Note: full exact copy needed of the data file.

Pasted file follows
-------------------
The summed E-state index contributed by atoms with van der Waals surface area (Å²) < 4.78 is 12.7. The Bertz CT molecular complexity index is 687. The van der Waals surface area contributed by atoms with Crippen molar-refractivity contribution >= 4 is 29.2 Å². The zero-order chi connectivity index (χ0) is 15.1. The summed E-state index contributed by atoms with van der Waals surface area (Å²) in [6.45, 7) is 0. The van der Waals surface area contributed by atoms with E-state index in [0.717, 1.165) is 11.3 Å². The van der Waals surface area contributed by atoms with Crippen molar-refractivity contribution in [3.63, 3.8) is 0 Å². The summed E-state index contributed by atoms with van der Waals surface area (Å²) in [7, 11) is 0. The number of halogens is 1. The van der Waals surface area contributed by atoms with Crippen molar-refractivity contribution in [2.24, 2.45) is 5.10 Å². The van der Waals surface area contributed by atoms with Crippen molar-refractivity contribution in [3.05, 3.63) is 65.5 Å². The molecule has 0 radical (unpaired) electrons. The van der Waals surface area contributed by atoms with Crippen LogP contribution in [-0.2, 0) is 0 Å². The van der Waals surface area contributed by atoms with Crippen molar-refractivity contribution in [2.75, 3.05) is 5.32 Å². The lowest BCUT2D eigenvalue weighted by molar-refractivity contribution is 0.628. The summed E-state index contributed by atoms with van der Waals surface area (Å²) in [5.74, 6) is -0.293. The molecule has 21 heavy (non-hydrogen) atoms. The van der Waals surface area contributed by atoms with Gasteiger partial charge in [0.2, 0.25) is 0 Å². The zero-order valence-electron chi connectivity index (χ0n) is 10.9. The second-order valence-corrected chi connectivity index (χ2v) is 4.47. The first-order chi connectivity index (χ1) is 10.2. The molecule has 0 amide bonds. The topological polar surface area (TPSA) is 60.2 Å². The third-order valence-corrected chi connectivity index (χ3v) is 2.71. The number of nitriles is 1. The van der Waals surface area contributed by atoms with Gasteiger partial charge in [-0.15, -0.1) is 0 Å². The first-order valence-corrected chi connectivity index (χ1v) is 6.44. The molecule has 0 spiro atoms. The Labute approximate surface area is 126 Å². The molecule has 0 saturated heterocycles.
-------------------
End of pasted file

The summed E-state index contributed by atoms with van der Waals surface area (Å²) < 4.78 is 12.7. The Bertz CT molecular complexity index is 687. The van der Waals surface area contributed by atoms with Crippen molar-refractivity contribution >= 4 is 29.2 Å². The zero-order chi connectivity index (χ0) is 15.1. The summed E-state index contributed by atoms with van der Waals surface area (Å²) in [6.45, 7) is 0. The van der Waals surface area contributed by atoms with E-state index in [0.717, 1.165) is 11.3 Å². The van der Waals surface area contributed by atoms with Crippen molar-refractivity contribution in [3.63, 3.8) is 0 Å². The summed E-state index contributed by atoms with van der Waals surface area (Å²) in [7, 11) is 0. The number of halogens is 1. The van der Waals surface area contributed by atoms with Crippen molar-refractivity contribution in [2.24, 2.45) is 5.10 Å². The van der Waals surface area contributed by atoms with Crippen molar-refractivity contribution in [3.05, 3.63) is 65.5 Å². The molecule has 0 radical (unpaired) electrons. The van der Waals surface area contributed by atoms with Crippen LogP contribution in [-0.2, 0) is 0 Å². The van der Waals surface area contributed by atoms with Crippen molar-refractivity contribution in [2.75, 3.05) is 5.32 Å². The lowest BCUT2D eigenvalue weighted by molar-refractivity contribution is 0.628. The summed E-state index contributed by atoms with van der Waals surface area (Å²) in [5.74, 6) is -0.293. The molecule has 21 heavy (non-hydrogen) atoms. The van der Waals surface area contributed by atoms with Gasteiger partial charge in [0.2, 0.25) is 0 Å². The zero-order valence-electron chi connectivity index (χ0n) is 10.9. The second-order valence-corrected chi connectivity index (χ2v) is 4.47. The first-order chi connectivity index (χ1) is 10.2. The molecule has 0 amide bonds. The topological polar surface area (TPSA) is 60.2 Å². The third-order valence-corrected chi connectivity index (χ3v) is 2.71. The number of nitriles is 1. The van der Waals surface area contributed by atoms with Gasteiger partial charge in [-0.15, -0.1) is 0 Å². The first-order valence-corrected chi connectivity index (χ1v) is 6.44. The molecule has 0 spiro atoms. The Labute approximate surface area is 126 Å². The molecule has 0 saturated heterocycles.